Aiston disagreed on this point. ‘It is obviously the case that there will be more successful claims,’ he said.
‘But also there will be more claims that are nuisance claims which have perhaps little value or merit and yet result in significant cost to employers.’
Analysis from the Ministry of Justice released in January had previously shown that the proportion of successful cases being brought before the tribunal is lower than before fees were introduced.
“It is obviously the case that there will be more successful claims”
While Murray-Hinde of Howard Kennedy advises companies to evaluate their employment policies in light of the decision, others believe that the impact to well-managed firms might be muted.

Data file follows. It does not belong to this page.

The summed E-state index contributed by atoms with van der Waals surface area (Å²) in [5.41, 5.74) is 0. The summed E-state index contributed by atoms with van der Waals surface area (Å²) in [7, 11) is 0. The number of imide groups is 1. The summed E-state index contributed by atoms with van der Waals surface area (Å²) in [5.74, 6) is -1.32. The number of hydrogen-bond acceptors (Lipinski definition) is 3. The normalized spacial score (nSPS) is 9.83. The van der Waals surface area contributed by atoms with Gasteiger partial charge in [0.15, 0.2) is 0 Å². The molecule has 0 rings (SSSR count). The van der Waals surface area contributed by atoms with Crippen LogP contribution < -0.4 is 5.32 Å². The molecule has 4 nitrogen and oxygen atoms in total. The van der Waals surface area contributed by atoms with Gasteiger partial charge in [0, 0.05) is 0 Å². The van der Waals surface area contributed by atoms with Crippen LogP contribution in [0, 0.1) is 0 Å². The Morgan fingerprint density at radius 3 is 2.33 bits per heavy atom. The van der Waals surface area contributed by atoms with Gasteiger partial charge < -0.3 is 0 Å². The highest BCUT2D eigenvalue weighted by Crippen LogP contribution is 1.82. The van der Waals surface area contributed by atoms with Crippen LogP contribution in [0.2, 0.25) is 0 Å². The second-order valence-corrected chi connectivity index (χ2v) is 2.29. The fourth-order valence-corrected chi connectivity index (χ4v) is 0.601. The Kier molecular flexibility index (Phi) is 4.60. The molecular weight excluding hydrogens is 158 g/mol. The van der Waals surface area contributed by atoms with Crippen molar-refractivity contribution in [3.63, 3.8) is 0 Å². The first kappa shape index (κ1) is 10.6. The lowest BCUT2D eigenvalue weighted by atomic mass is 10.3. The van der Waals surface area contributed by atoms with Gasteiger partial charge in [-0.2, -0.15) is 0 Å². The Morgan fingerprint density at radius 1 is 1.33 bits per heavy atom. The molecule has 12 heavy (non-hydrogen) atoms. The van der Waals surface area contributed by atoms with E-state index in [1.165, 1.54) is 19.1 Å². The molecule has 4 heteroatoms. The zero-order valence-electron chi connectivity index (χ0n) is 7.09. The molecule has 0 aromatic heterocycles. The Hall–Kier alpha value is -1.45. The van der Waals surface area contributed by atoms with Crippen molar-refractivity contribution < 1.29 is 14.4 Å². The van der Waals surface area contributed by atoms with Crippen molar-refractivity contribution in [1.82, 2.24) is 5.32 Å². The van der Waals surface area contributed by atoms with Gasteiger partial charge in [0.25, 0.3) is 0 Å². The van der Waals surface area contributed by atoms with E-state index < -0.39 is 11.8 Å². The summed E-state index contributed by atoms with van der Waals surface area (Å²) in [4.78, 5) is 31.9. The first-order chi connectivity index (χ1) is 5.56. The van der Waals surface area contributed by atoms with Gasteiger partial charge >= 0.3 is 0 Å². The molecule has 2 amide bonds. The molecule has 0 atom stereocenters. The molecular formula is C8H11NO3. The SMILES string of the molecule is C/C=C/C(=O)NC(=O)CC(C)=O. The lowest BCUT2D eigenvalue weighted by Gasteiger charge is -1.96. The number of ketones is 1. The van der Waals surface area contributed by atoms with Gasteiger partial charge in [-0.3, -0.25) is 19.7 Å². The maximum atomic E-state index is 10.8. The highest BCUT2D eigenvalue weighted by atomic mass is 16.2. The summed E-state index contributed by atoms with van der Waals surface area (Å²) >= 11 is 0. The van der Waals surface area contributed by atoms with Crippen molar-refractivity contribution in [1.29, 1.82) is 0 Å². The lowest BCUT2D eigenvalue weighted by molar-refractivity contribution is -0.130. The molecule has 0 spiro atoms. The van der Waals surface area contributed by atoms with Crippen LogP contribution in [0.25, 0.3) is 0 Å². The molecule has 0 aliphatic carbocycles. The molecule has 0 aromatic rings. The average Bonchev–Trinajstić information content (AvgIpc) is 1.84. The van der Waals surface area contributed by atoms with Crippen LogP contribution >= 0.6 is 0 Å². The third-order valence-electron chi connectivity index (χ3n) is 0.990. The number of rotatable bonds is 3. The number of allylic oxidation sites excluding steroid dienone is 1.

‘I do not think employers have to do anything different provided they are complying with their procedures and policies,’ said Paul McFarlane, a partner specialising in employment at Weightmans.
‘The ruling is not going to impact adversely on an employer that complies with procedures and policies, because if they get a claim they can defend it.’
Rachel Suff, employment relations adviser at the Chartered Institute of Personnel and Development (CIPD), a professional association, said that good management policies could also reduce the risk of conflict going before a tribunal.
‘The ideal approach advocated by the CIPD – regardless of fees – is to promote the use of informal conflict resolution methods like mediation, to help nip potential conflict in the bud,’ she said.